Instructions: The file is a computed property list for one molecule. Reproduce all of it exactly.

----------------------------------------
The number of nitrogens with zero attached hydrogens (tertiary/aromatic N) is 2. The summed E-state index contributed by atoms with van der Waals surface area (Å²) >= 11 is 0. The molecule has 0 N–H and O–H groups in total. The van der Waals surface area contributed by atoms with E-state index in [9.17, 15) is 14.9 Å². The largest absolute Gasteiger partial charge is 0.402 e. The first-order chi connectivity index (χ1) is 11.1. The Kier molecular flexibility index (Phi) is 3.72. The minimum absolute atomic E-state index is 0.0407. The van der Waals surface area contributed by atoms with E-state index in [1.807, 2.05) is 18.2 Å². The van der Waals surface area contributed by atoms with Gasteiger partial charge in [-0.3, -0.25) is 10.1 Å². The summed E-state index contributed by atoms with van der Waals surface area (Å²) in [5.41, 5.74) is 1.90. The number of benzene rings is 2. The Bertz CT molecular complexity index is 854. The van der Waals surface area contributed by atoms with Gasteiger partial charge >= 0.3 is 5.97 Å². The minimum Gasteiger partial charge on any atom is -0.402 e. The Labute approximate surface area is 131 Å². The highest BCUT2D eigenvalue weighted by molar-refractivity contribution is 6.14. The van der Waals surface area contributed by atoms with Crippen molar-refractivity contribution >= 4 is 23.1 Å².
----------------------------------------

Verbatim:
The number of nitrogens with zero attached hydrogens (tertiary/aromatic N) is 2. The summed E-state index contributed by atoms with van der Waals surface area (Å²) >= 11 is 0. The molecule has 0 N–H and O–H groups in total. The van der Waals surface area contributed by atoms with E-state index in [9.17, 15) is 14.9 Å². The largest absolute Gasteiger partial charge is 0.402 e. The first-order chi connectivity index (χ1) is 11.1. The Kier molecular flexibility index (Phi) is 3.72. The minimum absolute atomic E-state index is 0.0407. The van der Waals surface area contributed by atoms with E-state index in [1.807, 2.05) is 18.2 Å². The van der Waals surface area contributed by atoms with Gasteiger partial charge in [-0.3, -0.25) is 10.1 Å². The summed E-state index contributed by atoms with van der Waals surface area (Å²) in [5.41, 5.74) is 1.90. The number of benzene rings is 2. The Bertz CT molecular complexity index is 854. The van der Waals surface area contributed by atoms with Gasteiger partial charge >= 0.3 is 5.97 Å². The minimum Gasteiger partial charge on any atom is -0.402 e. The Labute approximate surface area is 131 Å². The highest BCUT2D eigenvalue weighted by molar-refractivity contribution is 6.14. The van der Waals surface area contributed by atoms with Crippen molar-refractivity contribution >= 4 is 23.1 Å².